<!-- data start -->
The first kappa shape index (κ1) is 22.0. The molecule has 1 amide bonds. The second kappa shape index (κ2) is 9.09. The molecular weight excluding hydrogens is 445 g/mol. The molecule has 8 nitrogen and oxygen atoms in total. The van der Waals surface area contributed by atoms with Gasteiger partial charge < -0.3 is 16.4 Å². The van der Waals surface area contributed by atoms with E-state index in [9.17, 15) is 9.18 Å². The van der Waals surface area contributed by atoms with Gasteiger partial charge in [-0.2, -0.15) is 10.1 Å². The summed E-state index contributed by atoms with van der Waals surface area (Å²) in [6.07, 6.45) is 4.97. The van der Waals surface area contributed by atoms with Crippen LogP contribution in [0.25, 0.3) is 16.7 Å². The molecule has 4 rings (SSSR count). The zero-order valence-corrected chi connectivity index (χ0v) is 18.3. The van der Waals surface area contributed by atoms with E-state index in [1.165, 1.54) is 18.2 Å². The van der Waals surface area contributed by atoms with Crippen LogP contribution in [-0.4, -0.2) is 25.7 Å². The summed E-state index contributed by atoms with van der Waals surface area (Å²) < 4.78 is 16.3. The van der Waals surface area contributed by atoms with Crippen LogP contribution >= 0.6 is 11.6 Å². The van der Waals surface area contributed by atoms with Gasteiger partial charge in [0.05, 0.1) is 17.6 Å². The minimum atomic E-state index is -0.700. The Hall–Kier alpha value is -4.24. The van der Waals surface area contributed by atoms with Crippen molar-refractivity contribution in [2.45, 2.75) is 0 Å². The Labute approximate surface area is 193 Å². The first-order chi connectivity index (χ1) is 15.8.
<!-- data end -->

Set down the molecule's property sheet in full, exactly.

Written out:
The first kappa shape index (κ1) is 22.0. The molecule has 1 amide bonds. The second kappa shape index (κ2) is 9.09. The molecular weight excluding hydrogens is 445 g/mol. The molecule has 8 nitrogen and oxygen atoms in total. The van der Waals surface area contributed by atoms with Gasteiger partial charge < -0.3 is 16.4 Å². The van der Waals surface area contributed by atoms with E-state index in [9.17, 15) is 9.18 Å². The van der Waals surface area contributed by atoms with Gasteiger partial charge in [-0.2, -0.15) is 10.1 Å². The summed E-state index contributed by atoms with van der Waals surface area (Å²) in [6.07, 6.45) is 4.97. The van der Waals surface area contributed by atoms with Crippen LogP contribution in [0.25, 0.3) is 16.7 Å². The molecule has 4 rings (SSSR count). The zero-order valence-corrected chi connectivity index (χ0v) is 18.3. The van der Waals surface area contributed by atoms with E-state index in [1.165, 1.54) is 18.2 Å². The van der Waals surface area contributed by atoms with Crippen LogP contribution in [-0.4, -0.2) is 25.7 Å². The summed E-state index contributed by atoms with van der Waals surface area (Å²) < 4.78 is 16.3. The van der Waals surface area contributed by atoms with Crippen LogP contribution >= 0.6 is 11.6 Å². The van der Waals surface area contributed by atoms with Gasteiger partial charge in [0.05, 0.1) is 17.6 Å². The minimum atomic E-state index is -0.700. The Hall–Kier alpha value is -4.24. The van der Waals surface area contributed by atoms with Crippen molar-refractivity contribution in [2.45, 2.75) is 0 Å². The Labute approximate surface area is 193 Å². The first-order chi connectivity index (χ1) is 15.8.